As an individual taxpayer you are required to submit a tax return for the tax year if your aggregate capital gains or losses exceed R40 000 for the tax year. The purpose of this R40 000 annual exclusion is to reduce compliance costs and simplify tax administration by keeping small gains and losses out of the tax system.

If you plan to withdraw from a long-term investment, it is useful to be aware of your aggregate capital gain and loss amount for the period, and to remember your reporting obligations.

4. Diarise important dates on the tax calendar

  • 23 January 2023 was the deadline for provisional taxpayers to submit their tax returns. If you missed this deadline, submit your return as soon as possible to avoid penalties.
  • 28 February is the end of the 2023 tax year. This is your deadline for maximising the tax benefits made available by the government to encourage us to save.
  • July 2023 (the exact date is to be confirmed by SARS) is when the tax reporting season opens for non-provisional taxpayers.

Consider the tax implications of your investment decisions

Tax has a significant impact on your investment return. With so many products to choose from, it is important to understand the tax advantages on offer and to make strategic choices best suited to your needs and circumstances, either on your own, or with the help of a good, independent financial adviser.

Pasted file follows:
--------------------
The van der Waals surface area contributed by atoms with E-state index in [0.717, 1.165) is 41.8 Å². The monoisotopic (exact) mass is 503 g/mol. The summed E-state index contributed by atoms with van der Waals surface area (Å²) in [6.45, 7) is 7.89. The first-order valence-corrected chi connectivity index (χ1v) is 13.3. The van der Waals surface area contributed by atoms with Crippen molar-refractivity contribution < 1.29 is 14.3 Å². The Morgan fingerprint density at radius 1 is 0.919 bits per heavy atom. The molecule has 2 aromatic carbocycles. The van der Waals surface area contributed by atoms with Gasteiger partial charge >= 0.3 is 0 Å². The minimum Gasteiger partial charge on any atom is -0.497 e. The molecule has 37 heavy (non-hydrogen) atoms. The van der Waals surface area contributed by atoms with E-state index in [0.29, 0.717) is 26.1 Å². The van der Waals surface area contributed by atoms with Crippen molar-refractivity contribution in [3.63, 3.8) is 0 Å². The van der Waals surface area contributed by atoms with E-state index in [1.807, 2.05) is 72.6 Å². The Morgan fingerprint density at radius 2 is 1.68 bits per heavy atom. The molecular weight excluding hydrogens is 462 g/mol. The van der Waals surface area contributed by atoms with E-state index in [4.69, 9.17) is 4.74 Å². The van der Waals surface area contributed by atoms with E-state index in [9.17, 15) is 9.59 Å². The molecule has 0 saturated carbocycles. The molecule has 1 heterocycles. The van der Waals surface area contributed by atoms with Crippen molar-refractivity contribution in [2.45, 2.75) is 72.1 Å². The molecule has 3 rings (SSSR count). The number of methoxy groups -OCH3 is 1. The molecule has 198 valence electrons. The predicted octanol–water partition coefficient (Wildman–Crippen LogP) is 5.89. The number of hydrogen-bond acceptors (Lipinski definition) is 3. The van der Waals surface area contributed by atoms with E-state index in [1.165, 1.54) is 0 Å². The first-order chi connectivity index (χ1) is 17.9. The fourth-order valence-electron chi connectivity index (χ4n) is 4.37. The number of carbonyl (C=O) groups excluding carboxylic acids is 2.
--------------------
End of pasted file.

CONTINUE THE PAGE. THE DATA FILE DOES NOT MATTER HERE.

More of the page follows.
Of course, tax efficiency cannot be looked at in isolation – you also need to consider each product’s suitability and flexibility. Table 1 summarises the role of various investment products, along with their flexibility and tax rules.

Table 1_Flexibility and tax in investment products

Maximise tax benefits available through retirement funds and tax-free investments

While making your product choices, it is useful to hone in on the annual tax benefits available to you through your retirement fund and tax-free investment (TFI) account. These are outlined below, along with some answers to frequently asked questions related to these benefits.

1. Retirement funds

As shown in Table 1, a key benefit of investing for retirement using a retirement fund, such as a retirement annuity or an employer’s pension or provident fund, is the generous tax deduction the government provides for contributions, subject to a maximum of 27.5% of the greater of your taxable income or remuneration, with an annual ceiling of R350 000.

What happens if you overcontribute?

If you contribute more than the annual limit, your excess (non-deductible) contributions can benefit you in many ways throughout your lifetime. They can be used to increase the value of any tax-free lump sum you take from a retirement fund before or at retirement, or even on your death, if your beneficiaries choose to take their benefit as cash. They can also be used to reduce the taxable portion of the income you receive from your living annuity.

These excess contributions are carried over to the following tax years and are added to any contributions you make in those tax years, and they continue to be carried over until they are used – so the benefit is never lost.

As retirement fund contributions can reduce the amount of your taxable income for the tax year, contributing to a retirement fund may mean that you do not need to register as a provisional taxpayer, where you otherwise may have been required to do so. You are not required to register for provisional tax if you do not carry on a trade, or earn taxable income from interest or foreign dividends, or rental income from the letting of fixed property, or remuneration from an unregistered employer, which is in total less than R30 000 in a tax year.